Top 10 things a first-time home buyer needs to know
Buying a home is a complicated process for anyone so this month, we’re going to review some of the basics that first-time home buyers will need to know. First up, here are some of the concepts you’re going to want to know:
Mortgage lenders: You can either get your mortgage directly from a bank or through a Mortgage Broker. The basic difference is the bank is providing their own mortgage directly where Brokers work with multiple lenders to provide different mortgage options and rates for your particular needs. It’s always best to investigate your options and find the best solution for your needs.
Mortgage default insurance: This protects lenders against possible default, meaning that you can’t pay your mortgage. Mortgage insurance is required when the down payment is less than 20% and the insurance premium charged depends on the amount of the down payment.
There are three mortgage insurance options (although the lender chooses, not the buyer): CMHC, Canada Guaranty and Genworth. CMHC is a government agency while the other two are privately owned. Recently, CMHC changed their policies to require a lower debt ratio (how much you earn vs. how much you owe), raise minimum credit scores and discontinue borrowed down payments. It’s estimated that approximately 10% of borrowers will no longer eligible under CMHC’s new requirements. The two private insurance companies have not followed CMHC’s lead so this is another item to consider as you choose your lender.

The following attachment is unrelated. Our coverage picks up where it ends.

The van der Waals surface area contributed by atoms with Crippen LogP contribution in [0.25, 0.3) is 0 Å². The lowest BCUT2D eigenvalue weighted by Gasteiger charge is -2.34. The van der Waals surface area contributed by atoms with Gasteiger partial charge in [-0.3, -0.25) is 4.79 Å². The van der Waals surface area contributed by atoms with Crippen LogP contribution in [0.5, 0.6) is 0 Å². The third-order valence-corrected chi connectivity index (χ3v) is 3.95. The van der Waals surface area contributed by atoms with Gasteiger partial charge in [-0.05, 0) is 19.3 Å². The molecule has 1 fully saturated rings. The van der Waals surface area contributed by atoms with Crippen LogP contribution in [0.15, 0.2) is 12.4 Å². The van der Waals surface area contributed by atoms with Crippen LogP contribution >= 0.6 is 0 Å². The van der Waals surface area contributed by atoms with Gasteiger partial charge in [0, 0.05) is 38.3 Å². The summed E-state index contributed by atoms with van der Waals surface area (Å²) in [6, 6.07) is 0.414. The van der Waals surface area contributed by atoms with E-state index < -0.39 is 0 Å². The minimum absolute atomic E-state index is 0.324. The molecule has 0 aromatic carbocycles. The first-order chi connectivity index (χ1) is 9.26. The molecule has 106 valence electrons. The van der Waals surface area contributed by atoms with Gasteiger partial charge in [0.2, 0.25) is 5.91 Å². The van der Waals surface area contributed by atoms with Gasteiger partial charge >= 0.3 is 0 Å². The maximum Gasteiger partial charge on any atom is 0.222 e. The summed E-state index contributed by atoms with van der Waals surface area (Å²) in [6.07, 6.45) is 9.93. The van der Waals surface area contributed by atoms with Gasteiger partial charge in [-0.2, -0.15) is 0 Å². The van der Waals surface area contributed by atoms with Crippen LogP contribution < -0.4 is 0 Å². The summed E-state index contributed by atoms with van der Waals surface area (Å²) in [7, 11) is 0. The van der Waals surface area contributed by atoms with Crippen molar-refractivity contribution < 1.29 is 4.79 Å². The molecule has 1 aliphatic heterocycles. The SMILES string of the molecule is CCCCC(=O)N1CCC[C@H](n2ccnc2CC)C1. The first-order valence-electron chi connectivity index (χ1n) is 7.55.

Down payment: The minimum down payment in Canada is 5% of the purchase price. Ask about available government incentives and first-time home buyers (or anyone who hasn’t owned a home in the past five years) can borrow from their RRSP for their down payment. Family gifts can also be used as a source of down payment. One thing to keep in mind is that there are policies with regards to proof of down payment funds. Typically, 90 days history is required for any down payment funds from your own sources and gifted down payment funds need to be deposited into your account a minimum number of days prior to closing (number of days depends on the lender).
Deposit: A deposit is a smaller amount than the down payment, usually around $1,000 for every $100,000 of purchase price, that you pay once the seller accepts your offer. It confirms that you will uphold your end of the agreement and is non-refundable if the offer conditions are met.